The Big C

001Evil, scourge, blight, corruption, neoplasia, growth, tumor, the Big C — whichever word you use it all means cancer. Cancer is a word that strikes fear into all of us. We have all had a family member whether 2 or 4 legged who has been diagnosed with this horrible disease.

A friend of mine was only 35 when her dog began acting “funny” around her; then one day he jumped on her chest while she was in bed and it hurt enough that she went to the doctor thinking he had cracked her ribs. She found out that she had breast cancer and was in surgery for double mastectomy within days. Her dog saved her life.

My friend went through some terrible times with the chemotherapy and the repeated surgeries but she has been well for a couple of years. Today she goes in for ovarian cancer — she has a much better attitude about it than I do. It sucks!

When my own pet got cancer I didn’t even know it — she was fine and then she suddenly seemed “not quite right”. I am a veterinarian and I have my hands on my pets all the time but I never saw it until it was there. I took her to the oncologist, even though I said I would never do chemotherapy, and when they diagnosed her I just shoved her across the table and told them to do what they could.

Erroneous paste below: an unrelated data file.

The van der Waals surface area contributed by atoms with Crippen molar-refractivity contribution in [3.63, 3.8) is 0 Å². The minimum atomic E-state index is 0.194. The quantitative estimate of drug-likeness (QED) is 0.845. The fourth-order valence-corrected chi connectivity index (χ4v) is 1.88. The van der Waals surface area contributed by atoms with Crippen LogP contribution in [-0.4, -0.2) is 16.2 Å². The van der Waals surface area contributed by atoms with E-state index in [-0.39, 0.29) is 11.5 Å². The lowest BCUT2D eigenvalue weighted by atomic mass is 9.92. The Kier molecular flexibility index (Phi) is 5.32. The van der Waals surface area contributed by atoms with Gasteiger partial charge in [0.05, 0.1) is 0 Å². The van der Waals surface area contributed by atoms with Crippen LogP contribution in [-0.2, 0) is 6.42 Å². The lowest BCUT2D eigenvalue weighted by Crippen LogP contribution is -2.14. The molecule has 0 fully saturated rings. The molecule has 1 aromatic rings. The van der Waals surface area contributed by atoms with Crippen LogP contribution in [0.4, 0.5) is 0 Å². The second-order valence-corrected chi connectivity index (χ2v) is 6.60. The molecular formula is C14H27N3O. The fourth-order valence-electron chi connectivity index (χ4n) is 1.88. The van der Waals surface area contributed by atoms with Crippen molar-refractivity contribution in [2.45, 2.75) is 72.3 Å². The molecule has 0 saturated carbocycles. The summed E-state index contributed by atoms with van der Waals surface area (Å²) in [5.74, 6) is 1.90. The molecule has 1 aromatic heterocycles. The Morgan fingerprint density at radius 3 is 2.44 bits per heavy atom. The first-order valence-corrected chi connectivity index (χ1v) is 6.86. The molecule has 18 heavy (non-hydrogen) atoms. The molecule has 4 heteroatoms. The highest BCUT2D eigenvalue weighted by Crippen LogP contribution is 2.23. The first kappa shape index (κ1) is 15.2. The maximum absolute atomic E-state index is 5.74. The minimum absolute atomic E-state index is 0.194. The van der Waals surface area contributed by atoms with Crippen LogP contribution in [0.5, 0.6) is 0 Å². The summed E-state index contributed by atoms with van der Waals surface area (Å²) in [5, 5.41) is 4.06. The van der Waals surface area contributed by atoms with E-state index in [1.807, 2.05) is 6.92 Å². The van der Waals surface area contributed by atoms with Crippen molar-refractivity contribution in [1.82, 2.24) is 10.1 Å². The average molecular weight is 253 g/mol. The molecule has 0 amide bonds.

Polly supposedly had a “good” cancer — one that we can do something about but she never made it through the chemotherapy.

There have been so many articles, reports and studies about how cancer develops, spreads and how it is caused but we have yet to get a good handle on it. Don’t get me wrong, we have made progress and that is a good thing.

Here are my recommendations for you and your pet:

  • Get annual examinations — personally, after the age of 5 in our pets I think they need twice a year examinations.
  • Get annual blood work — this includes urinalysis, heartworm testing, and a complete blood panel. If your pet begins any type of medication, twice a year blood work is my recommendation.
  • Get annual radiographs (x-rays) — this may be chest one year and hips the next but you can’t find something if you are not looking for it. Radiographs allow your veterinarian to see changes as they are happening and to get a jump on any treatment that may be needed.
  • Feed a good quality diet — there are a ton of diets out there on the market so talk to your veterinarian about your pet’s dietary needs.
  • Keep your pet trim — lose the extra weight since they are looking at a correlation between weight and cancer.
  • Exercise — it may not keep the cancer away but if your pet is strong prior to the problem then their body will be better equipped to fight the disease.
  • Follow your veterinarian’s advice about your pet.
  • If you notice any difference in your pet’s attitude, a swelling, pain, not eating — anything — take your pet in for an examination. The best way to fight cancer is to get the first punches in early.

The above list was recommendations for you and your pet so just insert your name instead of your pet’s and add human doctor instead of veterinarian! Isn’t it fun that we can treat ourselves and our pets the same way!